Zimbabwe regime politicking in urban areas creating vicious circle of worsening service delivery

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By Tendai Ruben Mbofana
IT is one thing holding our local authorities responsible for their actions — but, it is a completely different story when those in national government fail to hold residents accountable for their obligations towards their towns and cities, thereby, inculcating and reinforcing a culture of irresponsibility.

I have been one of those who have been highly vocal over the need for our local authorities to be transparent in their operations, and always be answerable to ratepayers — who foot the bill for their towns and cities’ operations to the extent of being critical of any signs of incompetence, mismanagement and corrupt tendencies.

In that, I will never relent.

However, it becomes extremely problematic when we have a central government — which is always finding fault with our urban local councils, which are predominantly opposition-led, regardless of whatever mitigatory factors will be at play on a case-by-case basis.

Indeed, it is imperative that any incidents of incompetence, mismanagement and corruption be confronted head-on, without fear or favour — but there is always a need to make a clear and unbiased distinction between what is a result of inaptitude in running the affairs of local councils and what can be faulted on external factors, beyond the “city fathers and mothers” control.

Politicking over matters of poor service delivery should be treated with care and caution, any attempts at grandstanding for political gain, have the potential of causing more harm than good to our country’s towns and
cities.

Let us face facts here!

As much as our small town of Redcliff, for instance, has not had any tap water for the past seven months, refuse remaining uncollected for what appears an eternity, and potholed streets being the norm rather than the exception — a perennial crisis that has bedevilled and dogged most of Zimbabwe’s urban areas for decades — a lion’s share of these challenges have been as a result of us residents, failing to fulfil our responsibilities in paying bills.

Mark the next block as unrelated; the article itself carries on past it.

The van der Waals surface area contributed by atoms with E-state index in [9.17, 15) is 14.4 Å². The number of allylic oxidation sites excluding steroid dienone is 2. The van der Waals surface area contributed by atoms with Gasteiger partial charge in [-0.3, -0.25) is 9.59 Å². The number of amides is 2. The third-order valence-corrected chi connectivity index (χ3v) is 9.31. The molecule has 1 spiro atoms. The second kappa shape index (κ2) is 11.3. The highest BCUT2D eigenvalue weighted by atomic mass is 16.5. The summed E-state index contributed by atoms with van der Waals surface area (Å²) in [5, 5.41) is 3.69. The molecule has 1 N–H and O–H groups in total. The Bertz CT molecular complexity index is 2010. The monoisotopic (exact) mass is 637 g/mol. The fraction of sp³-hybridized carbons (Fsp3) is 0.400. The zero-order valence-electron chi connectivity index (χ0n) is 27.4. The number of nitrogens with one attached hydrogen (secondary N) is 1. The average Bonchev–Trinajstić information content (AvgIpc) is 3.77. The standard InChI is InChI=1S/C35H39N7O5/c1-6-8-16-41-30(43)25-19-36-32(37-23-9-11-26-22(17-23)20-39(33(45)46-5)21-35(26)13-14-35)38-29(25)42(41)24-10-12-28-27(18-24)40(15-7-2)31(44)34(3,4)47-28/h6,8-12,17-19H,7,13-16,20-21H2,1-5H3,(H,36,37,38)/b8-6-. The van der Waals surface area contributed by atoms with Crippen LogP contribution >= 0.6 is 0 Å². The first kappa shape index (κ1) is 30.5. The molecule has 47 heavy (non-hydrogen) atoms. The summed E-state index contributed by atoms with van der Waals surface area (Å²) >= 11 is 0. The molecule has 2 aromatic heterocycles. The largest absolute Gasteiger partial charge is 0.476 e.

Honestly, what services do we expect from our respective urban councils, when a measly 20% of residents are paying for the services they would have already recieved — considering that water and other provisions in our local authorities are post-paid?

What sense is there when we scream and shout at the top of our voices — over the unavailability of water in our taps for months or even years, roads that appear like landmine fields, and heaps of garbage whose stink cover a two-kilometre radius when we owe councils tens of thousands of dollars?

Where do we expect the money to fix the plethora of problems to come from?

Similarly, as we have learnt from interactions with our “city fathers and mothers”, and a close scrutiny of the genesis of most of these seemingly unending nightmares — central government has been the main culprit for placing hurdles in the way of progress, to frustrate development in urban areas, and in the end setting residents against their local authorities.

Does this not sound like a government that has imposed sanctions on its own citizens — more like the ones the regime incessantly whines about which were imposed by the West?

Actually, why should this surprise us since the head of State himself alluded to this fact, during a Zanu PF campaign rally in Chitungwiza a few weeks ago. The President said central government would never listen to opposition parliamentary and local authority representatives.

It does not auger well for our urban areas, when we have a regime that piles all the blame for the miserable and untenable state of our towns and cities on our local councils — without holding residents accountable for non-payment of their dues to their respective municipalities.

If central government wants to be taken seriously as an honest broker in the pain and suffering we have endured in our urban areas, in addition to ensuring that our municipalities operate above board and are answerable to ratepayers, there is need for it to also hold residents accountable for their failure to pay for services rendered.

Turning a blind eye to this gross irresponsibility on the part of residents, only serves to worsen an already dire and catastrophic situation. It creates a vicious circle of lack of financial inflows to council coffers, leading to poor service provision, which results in those who have been faithfully meeting their obligations being discouraged making the situation even more dire.

All of us have a role to play within our various communities — as such, local authorities need to be seen to be operating transparently, while residents fulfil their responsibilities.

Only when we work together, and reach this common understanding, can we expect our towns and cities to revert to their glory days.

  • Tendai Ruben Mbofana is a social justice activist, writer, and social commentator. Contact him on WhatsApp/Call: +263715667700 or email: mbofana.tendairuben73@gmail.com